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James Myers Thompson (Born September 27, 1906, Anadarko, Oklahoma Territory - Died April 7, 1977, Los Angeles, California) was an American writer of novels, short stories and screenplays, largely in the hardboiled style of crime fiction. Thompson was best-known for more than thirty novels, the majority of which were original paperback publications by pulp fiction houses, in the late-1940s and mid-1950s. Despite some positive notice, by writer-critic Anthony Boucher in the New York Times, he was little-recognized in his lifetime. Only after death did his literary stature grow, when, in the late 1980s, several novels were re-published in the Black Lizard series of re-discovered crime fiction. Thompson's writing culminated in a few of his best-regarded works: The Killer Inside Me, Savage Night, A Hell of a Woman and Pop. 1280. In these works, Thompson turned the derided pulp genre into literature and art, featuring unreliable narrators, odd structure, and surrealism. ˜˜˜˜˜˜˜˜˜˜˜˜˜˜˜˜˜˜˜˜˜˜˜˜˜˜˜˜˜˜˜˜˜˜˜˜˜˜˜˜˜˜˜˜˜˜˜˜˜˜˜˜˜˜ Thompson admirered Fyodor Dostoevsky and was nicknamed "Dimestore Dostoevsky" by writer Geoffrey O'Brien. Film director Stephen Frears, who directed an adaptation of Thompson's The Grifters as 1990's The Grifters, also identified elements of Greek tragedy in his themes. Thompson's father was a county sheriff in Oklahoma. He ran for state congress, but was defeated in the election, and shortly thereafter, left the sheriff's office under a cloud due to embezzlement rumors. (The theme of a once-prominent family overtaken by ill-fortune would feature in some of Thompson's works.) The Thompson family moved to Texas. Jim Thompson began writing early: A few short pieces were published in his mid-teens. He was intelligent and well-read, but had little interest in or inclination towards formal education. In Fort Worth, Texas, Thompson worked as a bellboy at the Hotel Texas during prohibition. One biographical profile reports that "Thompson quickly adapted to the needs of the hotel's guests, busily catering to tastes ranging from questionable morality to directly and undeniably illegal." Bootleg liquor was ubiquitous, and Thompson's brief trips to procure heroin and marijuana for hotel patrons were not uncommon. He was soon earning up to $300 weekly, far more than his official $15 monthly wage. For about two years Thompson worked long and often wild nights as a bellboy while attending school in the day. He was smoking and drinking heavily, and at nineteen he suffered a nervous breakdown. In 1926, Thompson began working as an oil field laborer. With his father he began an independent oil drilling operation that was ultimately unsuccessful. Thompson returned to Fort Worth, intending to attend school, and to write professionally. 1929 saw the publication of Thompson’s autobiographical "Oil Field Vignettes" under the pen name "James Dillon." He attended the University of Nebraska beginning in the same year, as part of a program for gifted students with “untraditional educational backgrounds”. By 1931, however, he had dropped out of school. Thompson married in 1931; the couple eloped due in part to his girlfriend Alberta’s family disapproving of Thompson. Their first child was born in 1932. For several years Thompson occasionally wrote short stories for various true crime magazines. Generally, he would rewrite actual murder cases culled from newspapers, but in a first person voice. In this era, he wrote other pieces for various newspapers and magazines, usually as a freelancer, but occasionally as a full-time staff writer. In the early 1930s, Thompson was the head of the Oklahoma Federal Writers Project, one of several New Deal programs intended to aid Americans during the Great Depression (Louis L'Amour worked under Thompson's direction in this project). Thompson joined the Communist Party in 1935 but had left the group by 1938. ˜˜˜˜˜˜˜˜˜˜˜˜˜˜˜˜˜˜˜˜˜˜˜˜˜˜˜˜˜˜˜˜˜˜˜˜˜˜˜˜˜˜˜˜˜˜˜˜˜˜˜˜˜˜ Thompson's stories are about grifters, losers, and psychopaths, some at the fringe of society, some in its heart. Their nihilistic world-view being best-served by first-person narratives revealing a frighteningly deep understanding of the warped mind. There are no good guys in Thompson's literature, most everyone is abusive, opportunistic, or simply biding time until able to be so. Despite some positive critical notice, Thompson's novels essentially were lost in the crowd, among dozens of peer writers who also were churning out crime novels; only after his best writer's years did Thompson achieve a measure of fame. Yet, that neglect might stem from their style: the crime novels are fast-moving and compelling, but sometimes are sloppy and uneven. Thompson wrote quickly (many novels written in a month), using his newspaper experience: concise, evocative prose with little revision or editing. ˜˜˜˜˜˜˜˜˜˜˜˜˜˜˜˜˜˜˜˜˜˜˜˜˜˜˜˜˜˜˜˜˜˜˜˜˜˜˜˜˜˜˜˜˜˜˜˜˜˜˜˜˜˜ In 1955, Thompson moved to Hollywood, California, where Stanley Kubrick commissioned from him the screenplay adaptation of Lionel White's novel Clean Break to be filmed as The Killing, Kubrick's first studio-financed movie. Although Thompson wrote most of the script, Kubrick credited himself as screenplay writer, cheating Thompson with only the vague "additional dialogue" writer credit. Despite such chicanery, they perversely collaborated again, in Paths of Glory (mostly written by Thompson, again with little public credit); though they parted, they again, perversely, collaborated in the criminal story titled Lunatic at Large, a production that never materialized despite Thompson's having completed and submitted the commissioned screen treatment. Though pleased with the work, Kubrick was side-tracked by Spartacus; when Kubrick returned to Lunatic at Large, the sole copy of Thompson's manuscript was lost. Kubrick was quoted, by family and friends, as regretting the lost opportunity. Yet, in 1999, after Kubrick's death, son-in-law Phillip Hobbs found the manuscript among the dead director's documents; as of 2006, said project is in the pre-production stage, fifty years after being written by Jim Thompson. ˜˜˜˜˜˜˜˜˜˜˜˜˜˜˜˜˜˜˜˜˜˜˜˜˜˜˜˜˜˜˜˜˜˜˜˜˜˜˜˜˜˜˜˜˜˜˜˜˜˜˜˜˜˜ Thompson died after a series of strokes at age 71, aggravated by his long-term alcoholism. He refused to eat for some time prior to his death, and this self-inflicted starvation contributed greatly to his demise. At the time of his death none of his novels were in print in his home country. ˜˜˜˜˜˜˜˜˜˜˜˜˜˜˜˜˜˜˜˜˜˜˜˜˜˜˜˜˜˜˜˜˜˜˜˜˜˜˜˜˜˜˜˜˜˜˜˜˜˜˜˜˜˜ Film Adaptations As noted above, two of Thompson's books were adapted as Hollywood motion pictures during his lifetime, but in the end, neither was true to Thompson's spirit. French director Bertrand Tavernier adapted Pop. 1280 for his 1981 film, Coup de Torchon, changing the setting from the American South to a French colony in West Africa of the 1930s. A Hell of a Woman was also adapted in French as Série noire (1979). A decade later (1989-1990), Hollywood resumed its interest in Thompson's writing. Three novels were adapted during that period: The Kill-Off; After Dark, My Sweet; and, notably, The Grifters, which garnered four Academy Award nominations. The Getaway was remade in 1994 with Alec Baldwin and Kim Basinger in the lead roles, but the film retained the happy ending of the earlier film. In 1996, A Swell-Looking Babe was released as Hit Me, and 1997 saw the release of This World, Then the Fireworks from Thompson's short story of that name. Aside from shift in setting, Coup de Torchon was remarkably faithful to the plot and the spirit of the novel, and remains arguably the most authentic adaptation of any of Thompson's work. A close runner-up might be The Grifters, though Westlake's script arguably blunts the impact of the climax with a brief but very significant change in a character's motivation. Américain né à Anadarko dans l’Oklahoma. Son père part chercher fortune dans le pétrole, sa mère insitutrice rejoint ses parents dans le Nébraska où le grand-père de Jim lui fait découvrir les classiques grecs, Freud, Marx, Swift, Cervantes...Il exerce toutes sortes de boulots tout en écrivant des articles pour diverses revues et journaux. Comme il l’écrit dans sa bio, il cumulait "dépression nerveuse, tuberculose pulmonaire et delirium tremens". Alternant études universitaire, écriture, petits boulots et cures de désintoxication, il finit par se marier et aura trois enfants. Il repart sur les champs de pétrole où son père ruiné trime toujours. Il s’installe avec sa famille à San Diego où il écrit son premier roman Ici et maintenant. Il apprend la mort de son père en maison de retraite. Alors qu’il avait promis à son père de venir le chercher lorsqu’il aurait un peu d’argent, il encaisse ce nouvel échec comme une malédiction...son père n’a pas cru en lui...Ce traumatisme est récurrent dans l’oeuvre de Thompson. En 1955, il écrit avec Kubrick l’adaptation de En mangeant de l’herbe de Lionel White, c’est Ultime razzia. Cinéma, télévision, puis se consacre entièrement à l’écriture.Jim Thompson entraîne le lecteur dans une descente aux enfers, décrivant un monde odieux, infâme et abject où il s’implique à chaque page, nous livrant par petite touches des bouffées d’air pur et de lumineuses éclaircies. Il disparaît dans l’indifférence. Ce n’est que récemment qu’il sera réhabilité aux Etats-Unis grâce à l’intérêt que la France lui porte depuis les années 70.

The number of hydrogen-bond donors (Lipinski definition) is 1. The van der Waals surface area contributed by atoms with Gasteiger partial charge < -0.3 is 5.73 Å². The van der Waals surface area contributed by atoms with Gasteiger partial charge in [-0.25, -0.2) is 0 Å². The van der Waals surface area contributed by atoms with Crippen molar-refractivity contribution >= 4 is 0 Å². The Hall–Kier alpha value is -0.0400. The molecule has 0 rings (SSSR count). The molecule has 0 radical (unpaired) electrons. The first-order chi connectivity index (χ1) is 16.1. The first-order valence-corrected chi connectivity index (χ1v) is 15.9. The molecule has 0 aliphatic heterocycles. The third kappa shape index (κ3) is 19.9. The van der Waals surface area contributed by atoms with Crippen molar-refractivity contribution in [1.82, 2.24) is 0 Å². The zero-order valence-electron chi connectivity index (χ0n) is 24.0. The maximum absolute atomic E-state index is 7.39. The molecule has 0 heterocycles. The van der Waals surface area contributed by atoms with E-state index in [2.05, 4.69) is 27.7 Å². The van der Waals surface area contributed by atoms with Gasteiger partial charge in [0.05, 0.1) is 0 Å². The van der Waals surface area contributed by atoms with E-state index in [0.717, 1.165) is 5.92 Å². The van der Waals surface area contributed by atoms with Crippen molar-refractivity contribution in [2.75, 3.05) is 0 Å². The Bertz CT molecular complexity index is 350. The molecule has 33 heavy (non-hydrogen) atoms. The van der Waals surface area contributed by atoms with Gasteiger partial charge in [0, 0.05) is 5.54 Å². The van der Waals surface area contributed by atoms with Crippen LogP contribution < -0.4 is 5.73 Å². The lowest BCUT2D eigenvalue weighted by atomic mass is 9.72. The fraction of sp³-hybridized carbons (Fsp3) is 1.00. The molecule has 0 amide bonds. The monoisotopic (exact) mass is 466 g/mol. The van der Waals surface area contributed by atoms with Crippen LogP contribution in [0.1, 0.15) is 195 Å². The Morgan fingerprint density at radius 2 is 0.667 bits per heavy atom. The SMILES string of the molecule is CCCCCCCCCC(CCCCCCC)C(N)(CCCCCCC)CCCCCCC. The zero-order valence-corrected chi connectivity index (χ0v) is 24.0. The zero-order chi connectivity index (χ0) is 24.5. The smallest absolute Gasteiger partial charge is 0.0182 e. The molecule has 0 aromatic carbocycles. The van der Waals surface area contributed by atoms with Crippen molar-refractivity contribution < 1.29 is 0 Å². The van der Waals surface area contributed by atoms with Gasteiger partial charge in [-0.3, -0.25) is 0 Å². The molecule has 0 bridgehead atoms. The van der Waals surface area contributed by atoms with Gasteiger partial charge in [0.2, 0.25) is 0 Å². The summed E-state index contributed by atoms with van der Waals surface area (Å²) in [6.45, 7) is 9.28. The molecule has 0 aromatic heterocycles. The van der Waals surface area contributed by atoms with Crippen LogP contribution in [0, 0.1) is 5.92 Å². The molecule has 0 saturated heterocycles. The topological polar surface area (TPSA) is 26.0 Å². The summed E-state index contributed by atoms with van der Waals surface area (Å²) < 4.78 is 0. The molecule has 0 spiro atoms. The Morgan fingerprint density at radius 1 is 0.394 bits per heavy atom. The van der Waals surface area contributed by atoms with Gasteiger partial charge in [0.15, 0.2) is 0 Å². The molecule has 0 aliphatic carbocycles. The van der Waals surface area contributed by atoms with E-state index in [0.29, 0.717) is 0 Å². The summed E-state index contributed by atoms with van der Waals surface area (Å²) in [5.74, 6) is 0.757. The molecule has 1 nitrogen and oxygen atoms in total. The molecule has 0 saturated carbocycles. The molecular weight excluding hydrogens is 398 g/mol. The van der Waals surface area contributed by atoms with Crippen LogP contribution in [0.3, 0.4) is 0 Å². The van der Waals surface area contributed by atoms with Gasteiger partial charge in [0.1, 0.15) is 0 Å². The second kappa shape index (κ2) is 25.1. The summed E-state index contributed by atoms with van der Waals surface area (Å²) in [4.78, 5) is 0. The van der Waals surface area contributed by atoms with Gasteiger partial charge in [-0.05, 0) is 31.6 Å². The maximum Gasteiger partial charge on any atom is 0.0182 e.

Who I'd like to meet:Now and On Earth (1942) Heed the Thunder (1946) Nothing More Than Murder (1949) The Killer Inside Me (1952) Cropper's Cabin (1952) Recoil (1953) The Alcoholics (1953) Savage Night (1953) Bad Boy (1953) The Criminal (1953) The Golden Gizmo (1954) Roughneck (1954) Swell-Looking Babe (1954) A Hell of a Woman (1954) The Nothing Man (1954) After Dark, My Sweet (1955) The Kill-Off (1957) Wild Town (1957) The Getaway (1959) The Transgressors (1961) The Grifters (1963) Pop. 1280 (1964) Texas By the Tail (1965) South of Heaven (1967) Child of Rage (1972) King Blood (1973) The Rip-Off (1985) Fireworks: The Lost Writings of Jim Thompson (1989)
- Status: Single
- Orientation: Straight
- Zodiac Sign: Libra
- Smoke / Drink: Yes / Yes